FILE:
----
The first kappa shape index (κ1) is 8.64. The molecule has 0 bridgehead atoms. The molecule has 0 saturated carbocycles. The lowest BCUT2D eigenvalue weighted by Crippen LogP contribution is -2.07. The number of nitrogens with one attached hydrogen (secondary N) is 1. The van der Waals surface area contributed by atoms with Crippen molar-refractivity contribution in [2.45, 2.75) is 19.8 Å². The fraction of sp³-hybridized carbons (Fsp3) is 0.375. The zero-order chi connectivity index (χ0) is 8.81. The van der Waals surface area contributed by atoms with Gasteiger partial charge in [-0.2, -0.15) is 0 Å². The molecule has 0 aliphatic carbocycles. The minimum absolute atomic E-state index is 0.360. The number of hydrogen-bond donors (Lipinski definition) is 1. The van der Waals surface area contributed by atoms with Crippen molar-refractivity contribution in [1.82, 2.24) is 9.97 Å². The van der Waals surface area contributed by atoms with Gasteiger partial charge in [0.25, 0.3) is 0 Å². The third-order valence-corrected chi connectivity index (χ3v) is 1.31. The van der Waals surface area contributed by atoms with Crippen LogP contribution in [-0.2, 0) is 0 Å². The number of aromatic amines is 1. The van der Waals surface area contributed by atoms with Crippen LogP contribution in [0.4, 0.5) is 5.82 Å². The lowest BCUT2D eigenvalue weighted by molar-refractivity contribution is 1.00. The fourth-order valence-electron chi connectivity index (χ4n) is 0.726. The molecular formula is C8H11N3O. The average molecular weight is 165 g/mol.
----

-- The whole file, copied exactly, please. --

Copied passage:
The first kappa shape index (κ1) is 8.64. The molecule has 0 bridgehead atoms. The molecule has 0 saturated carbocycles. The lowest BCUT2D eigenvalue weighted by Crippen LogP contribution is -2.07. The number of nitrogens with one attached hydrogen (secondary N) is 1. The van der Waals surface area contributed by atoms with Crippen molar-refractivity contribution in [2.45, 2.75) is 19.8 Å². The fraction of sp³-hybridized carbons (Fsp3) is 0.375. The zero-order chi connectivity index (χ0) is 8.81. The van der Waals surface area contributed by atoms with Gasteiger partial charge in [-0.2, -0.15) is 0 Å². The molecule has 0 aliphatic carbocycles. The minimum absolute atomic E-state index is 0.360. The number of hydrogen-bond donors (Lipinski definition) is 1. The van der Waals surface area contributed by atoms with Crippen molar-refractivity contribution in [1.82, 2.24) is 9.97 Å². The van der Waals surface area contributed by atoms with Gasteiger partial charge in [0.25, 0.3) is 0 Å². The third-order valence-corrected chi connectivity index (χ3v) is 1.31. The van der Waals surface area contributed by atoms with Crippen LogP contribution in [-0.2, 0) is 0 Å². The number of aromatic amines is 1. The van der Waals surface area contributed by atoms with Crippen LogP contribution in [0.4, 0.5) is 5.82 Å². The lowest BCUT2D eigenvalue weighted by molar-refractivity contribution is 1.00. The fourth-order valence-electron chi connectivity index (χ4n) is 0.726. The molecular formula is C8H11N3O. The average molecular weight is 165 g/mol.